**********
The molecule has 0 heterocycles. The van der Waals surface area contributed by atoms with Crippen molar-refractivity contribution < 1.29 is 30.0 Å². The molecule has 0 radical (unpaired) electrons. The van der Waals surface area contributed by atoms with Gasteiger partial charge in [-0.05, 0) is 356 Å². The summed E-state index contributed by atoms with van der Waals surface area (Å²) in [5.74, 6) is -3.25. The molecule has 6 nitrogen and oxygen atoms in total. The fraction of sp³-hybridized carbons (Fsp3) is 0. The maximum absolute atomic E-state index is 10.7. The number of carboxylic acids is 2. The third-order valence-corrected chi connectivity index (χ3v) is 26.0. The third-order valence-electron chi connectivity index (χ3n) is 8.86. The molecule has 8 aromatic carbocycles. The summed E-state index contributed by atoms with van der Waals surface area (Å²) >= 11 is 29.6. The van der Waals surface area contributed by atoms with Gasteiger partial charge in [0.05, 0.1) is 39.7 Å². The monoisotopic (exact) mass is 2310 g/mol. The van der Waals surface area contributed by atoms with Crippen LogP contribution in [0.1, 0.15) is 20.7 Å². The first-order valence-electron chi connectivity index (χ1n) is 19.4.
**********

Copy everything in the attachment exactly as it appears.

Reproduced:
The molecule has 0 heterocycles. The van der Waals surface area contributed by atoms with Crippen molar-refractivity contribution < 1.29 is 30.0 Å². The molecule has 0 radical (unpaired) electrons. The van der Waals surface area contributed by atoms with Gasteiger partial charge in [-0.05, 0) is 356 Å². The summed E-state index contributed by atoms with van der Waals surface area (Å²) in [5.74, 6) is -3.25. The molecule has 6 nitrogen and oxygen atoms in total. The fraction of sp³-hybridized carbons (Fsp3) is 0. The maximum absolute atomic E-state index is 10.7. The number of carboxylic acids is 2. The third-order valence-corrected chi connectivity index (χ3v) is 26.0. The third-order valence-electron chi connectivity index (χ3n) is 8.86. The molecule has 8 aromatic carbocycles. The summed E-state index contributed by atoms with van der Waals surface area (Å²) >= 11 is 29.6. The van der Waals surface area contributed by atoms with Gasteiger partial charge in [0.05, 0.1) is 39.7 Å². The monoisotopic (exact) mass is 2310 g/mol. The van der Waals surface area contributed by atoms with Crippen LogP contribution in [0.1, 0.15) is 20.7 Å². The first-order valence-electron chi connectivity index (χ1n) is 19.4.